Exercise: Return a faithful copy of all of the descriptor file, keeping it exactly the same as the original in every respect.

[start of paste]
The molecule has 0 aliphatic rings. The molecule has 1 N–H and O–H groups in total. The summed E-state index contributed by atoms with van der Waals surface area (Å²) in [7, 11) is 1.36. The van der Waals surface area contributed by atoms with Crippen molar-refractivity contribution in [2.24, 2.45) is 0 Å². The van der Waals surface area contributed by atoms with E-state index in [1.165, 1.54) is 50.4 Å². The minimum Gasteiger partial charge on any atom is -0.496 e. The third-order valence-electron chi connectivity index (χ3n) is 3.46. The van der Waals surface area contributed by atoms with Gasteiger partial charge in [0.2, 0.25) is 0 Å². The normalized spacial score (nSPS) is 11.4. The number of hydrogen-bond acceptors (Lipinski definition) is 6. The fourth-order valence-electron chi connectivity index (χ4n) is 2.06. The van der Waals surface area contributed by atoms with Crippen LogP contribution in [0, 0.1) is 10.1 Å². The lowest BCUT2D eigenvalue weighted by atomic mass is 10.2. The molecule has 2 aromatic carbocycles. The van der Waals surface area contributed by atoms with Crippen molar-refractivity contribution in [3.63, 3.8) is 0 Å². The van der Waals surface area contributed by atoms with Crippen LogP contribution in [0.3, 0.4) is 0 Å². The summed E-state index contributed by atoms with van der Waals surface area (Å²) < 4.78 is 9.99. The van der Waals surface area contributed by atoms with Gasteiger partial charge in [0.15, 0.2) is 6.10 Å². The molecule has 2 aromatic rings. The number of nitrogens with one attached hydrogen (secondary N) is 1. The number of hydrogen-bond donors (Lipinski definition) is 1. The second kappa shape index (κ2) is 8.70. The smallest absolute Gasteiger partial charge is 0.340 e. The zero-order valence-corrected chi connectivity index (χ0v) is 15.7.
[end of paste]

The molecule has 0 aliphatic rings. The molecule has 1 N–H and O–H groups in total. The summed E-state index contributed by atoms with van der Waals surface area (Å²) in [7, 11) is 1.36. The van der Waals surface area contributed by atoms with Crippen molar-refractivity contribution in [2.24, 2.45) is 0 Å². The van der Waals surface area contributed by atoms with E-state index in [1.165, 1.54) is 50.4 Å². The minimum Gasteiger partial charge on any atom is -0.496 e. The third-order valence-electron chi connectivity index (χ3n) is 3.46. The van der Waals surface area contributed by atoms with Gasteiger partial charge in [0.2, 0.25) is 0 Å². The normalized spacial score (nSPS) is 11.4. The number of hydrogen-bond acceptors (Lipinski definition) is 6. The fourth-order valence-electron chi connectivity index (χ4n) is 2.06. The van der Waals surface area contributed by atoms with Crippen LogP contribution in [0, 0.1) is 10.1 Å². The lowest BCUT2D eigenvalue weighted by atomic mass is 10.2. The molecule has 2 aromatic carbocycles. The van der Waals surface area contributed by atoms with Crippen molar-refractivity contribution in [3.63, 3.8) is 0 Å². The van der Waals surface area contributed by atoms with Crippen LogP contribution in [0.3, 0.4) is 0 Å². The summed E-state index contributed by atoms with van der Waals surface area (Å²) < 4.78 is 9.99. The van der Waals surface area contributed by atoms with Gasteiger partial charge in [0.15, 0.2) is 6.10 Å². The molecule has 2 aromatic rings. The number of nitrogens with one attached hydrogen (secondary N) is 1. The number of hydrogen-bond donors (Lipinski definition) is 1. The second kappa shape index (κ2) is 8.70. The smallest absolute Gasteiger partial charge is 0.340 e. The zero-order valence-corrected chi connectivity index (χ0v) is 15.7.